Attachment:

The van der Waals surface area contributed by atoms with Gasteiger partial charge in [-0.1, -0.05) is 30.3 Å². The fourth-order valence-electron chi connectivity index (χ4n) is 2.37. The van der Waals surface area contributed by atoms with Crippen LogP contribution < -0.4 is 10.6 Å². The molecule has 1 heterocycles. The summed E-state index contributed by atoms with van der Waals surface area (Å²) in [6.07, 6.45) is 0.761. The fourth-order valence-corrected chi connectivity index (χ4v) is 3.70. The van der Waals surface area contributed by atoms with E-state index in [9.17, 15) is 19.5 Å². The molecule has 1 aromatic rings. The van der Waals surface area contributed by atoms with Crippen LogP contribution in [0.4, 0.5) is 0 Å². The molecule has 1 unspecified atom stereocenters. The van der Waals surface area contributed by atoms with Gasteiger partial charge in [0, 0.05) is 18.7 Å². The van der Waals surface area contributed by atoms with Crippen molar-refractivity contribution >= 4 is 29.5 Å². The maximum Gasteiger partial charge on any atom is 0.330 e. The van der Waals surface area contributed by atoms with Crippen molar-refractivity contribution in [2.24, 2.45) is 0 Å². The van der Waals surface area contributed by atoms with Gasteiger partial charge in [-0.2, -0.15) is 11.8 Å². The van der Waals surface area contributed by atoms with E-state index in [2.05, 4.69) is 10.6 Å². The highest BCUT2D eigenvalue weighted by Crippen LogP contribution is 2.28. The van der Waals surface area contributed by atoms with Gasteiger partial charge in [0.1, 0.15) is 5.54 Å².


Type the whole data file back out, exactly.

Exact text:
The van der Waals surface area contributed by atoms with Gasteiger partial charge in [-0.1, -0.05) is 30.3 Å². The fourth-order valence-electron chi connectivity index (χ4n) is 2.37. The van der Waals surface area contributed by atoms with Crippen LogP contribution < -0.4 is 10.6 Å². The molecule has 1 heterocycles. The summed E-state index contributed by atoms with van der Waals surface area (Å²) in [6.07, 6.45) is 0.761. The fourth-order valence-corrected chi connectivity index (χ4v) is 3.70. The van der Waals surface area contributed by atoms with E-state index in [9.17, 15) is 19.5 Å². The molecule has 1 aromatic rings. The van der Waals surface area contributed by atoms with Crippen LogP contribution in [0.4, 0.5) is 0 Å². The molecule has 1 unspecified atom stereocenters. The van der Waals surface area contributed by atoms with Gasteiger partial charge in [0, 0.05) is 18.7 Å². The van der Waals surface area contributed by atoms with Crippen molar-refractivity contribution >= 4 is 29.5 Å². The maximum Gasteiger partial charge on any atom is 0.330 e. The van der Waals surface area contributed by atoms with Crippen molar-refractivity contribution in [2.24, 2.45) is 0 Å². The van der Waals surface area contributed by atoms with Gasteiger partial charge in [-0.2, -0.15) is 11.8 Å². The van der Waals surface area contributed by atoms with E-state index in [2.05, 4.69) is 10.6 Å². The highest BCUT2D eigenvalue weighted by Crippen LogP contribution is 2.28. The van der Waals surface area contributed by atoms with Gasteiger partial charge in [0.1, 0.15) is 5.54 Å².